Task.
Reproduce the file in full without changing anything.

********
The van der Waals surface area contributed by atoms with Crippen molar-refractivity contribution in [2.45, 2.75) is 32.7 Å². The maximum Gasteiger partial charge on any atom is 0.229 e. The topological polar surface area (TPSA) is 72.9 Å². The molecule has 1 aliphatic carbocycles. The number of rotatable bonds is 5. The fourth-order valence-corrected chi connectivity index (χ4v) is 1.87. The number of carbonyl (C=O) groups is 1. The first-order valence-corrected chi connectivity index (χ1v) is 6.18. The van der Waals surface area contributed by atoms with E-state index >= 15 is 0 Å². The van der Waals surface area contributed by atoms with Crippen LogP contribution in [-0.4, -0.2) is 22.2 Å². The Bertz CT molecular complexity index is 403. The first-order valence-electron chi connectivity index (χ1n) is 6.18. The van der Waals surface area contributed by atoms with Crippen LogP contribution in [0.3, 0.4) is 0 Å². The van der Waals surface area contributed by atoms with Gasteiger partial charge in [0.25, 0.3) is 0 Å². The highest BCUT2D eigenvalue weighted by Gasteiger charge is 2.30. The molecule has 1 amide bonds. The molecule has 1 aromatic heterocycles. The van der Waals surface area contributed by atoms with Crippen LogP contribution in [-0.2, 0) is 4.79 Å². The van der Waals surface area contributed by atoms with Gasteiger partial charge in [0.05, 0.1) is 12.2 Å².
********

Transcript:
The van der Waals surface area contributed by atoms with Crippen molar-refractivity contribution in [2.45, 2.75) is 32.7 Å². The maximum Gasteiger partial charge on any atom is 0.229 e. The topological polar surface area (TPSA) is 72.9 Å². The molecule has 1 aliphatic carbocycles. The number of rotatable bonds is 5. The fourth-order valence-corrected chi connectivity index (χ4v) is 1.87. The number of carbonyl (C=O) groups is 1. The first-order valence-corrected chi connectivity index (χ1v) is 6.18. The van der Waals surface area contributed by atoms with E-state index >= 15 is 0 Å². The van der Waals surface area contributed by atoms with Crippen LogP contribution in [-0.4, -0.2) is 22.2 Å². The Bertz CT molecular complexity index is 403. The first-order valence-electron chi connectivity index (χ1n) is 6.18. The van der Waals surface area contributed by atoms with Crippen LogP contribution in [0.3, 0.4) is 0 Å². The van der Waals surface area contributed by atoms with Gasteiger partial charge in [0.25, 0.3) is 0 Å². The highest BCUT2D eigenvalue weighted by Gasteiger charge is 2.30. The molecule has 1 amide bonds. The molecule has 1 aromatic heterocycles. The van der Waals surface area contributed by atoms with Crippen LogP contribution in [-0.2, 0) is 4.79 Å². The van der Waals surface area contributed by atoms with Gasteiger partial charge in [0.05, 0.1) is 12.2 Å².